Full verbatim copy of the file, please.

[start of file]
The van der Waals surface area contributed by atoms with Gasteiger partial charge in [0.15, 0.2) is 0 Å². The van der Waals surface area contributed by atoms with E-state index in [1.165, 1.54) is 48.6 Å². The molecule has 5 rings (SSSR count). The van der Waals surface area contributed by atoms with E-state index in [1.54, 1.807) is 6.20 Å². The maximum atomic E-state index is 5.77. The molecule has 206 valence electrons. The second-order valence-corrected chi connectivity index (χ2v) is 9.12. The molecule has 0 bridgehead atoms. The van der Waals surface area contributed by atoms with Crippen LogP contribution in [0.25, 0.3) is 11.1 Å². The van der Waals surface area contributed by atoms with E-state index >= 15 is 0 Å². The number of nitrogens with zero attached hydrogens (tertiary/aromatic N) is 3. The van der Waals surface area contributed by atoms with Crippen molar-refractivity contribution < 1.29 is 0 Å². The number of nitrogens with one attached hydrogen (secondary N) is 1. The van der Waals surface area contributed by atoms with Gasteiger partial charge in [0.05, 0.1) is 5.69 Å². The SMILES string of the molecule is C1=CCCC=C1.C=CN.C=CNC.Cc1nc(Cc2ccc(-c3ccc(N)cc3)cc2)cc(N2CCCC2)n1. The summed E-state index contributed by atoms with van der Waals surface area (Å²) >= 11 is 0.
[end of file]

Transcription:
The van der Waals surface area contributed by atoms with Gasteiger partial charge in [0.15, 0.2) is 0 Å². The van der Waals surface area contributed by atoms with E-state index in [1.165, 1.54) is 48.6 Å². The molecule has 5 rings (SSSR count). The van der Waals surface area contributed by atoms with E-state index in [1.54, 1.807) is 6.20 Å². The maximum atomic E-state index is 5.77. The molecule has 206 valence electrons. The second-order valence-corrected chi connectivity index (χ2v) is 9.12. The molecule has 0 bridgehead atoms. The van der Waals surface area contributed by atoms with Crippen LogP contribution in [0.25, 0.3) is 11.1 Å². The van der Waals surface area contributed by atoms with E-state index >= 15 is 0 Å². The number of nitrogens with zero attached hydrogens (tertiary/aromatic N) is 3. The van der Waals surface area contributed by atoms with Crippen molar-refractivity contribution < 1.29 is 0 Å². The number of nitrogens with one attached hydrogen (secondary N) is 1. The van der Waals surface area contributed by atoms with Gasteiger partial charge in [0.05, 0.1) is 5.69 Å². The SMILES string of the molecule is C1=CCCC=C1.C=CN.C=CNC.Cc1nc(Cc2ccc(-c3ccc(N)cc3)cc2)cc(N2CCCC2)n1. The summed E-state index contributed by atoms with van der Waals surface area (Å²) >= 11 is 0.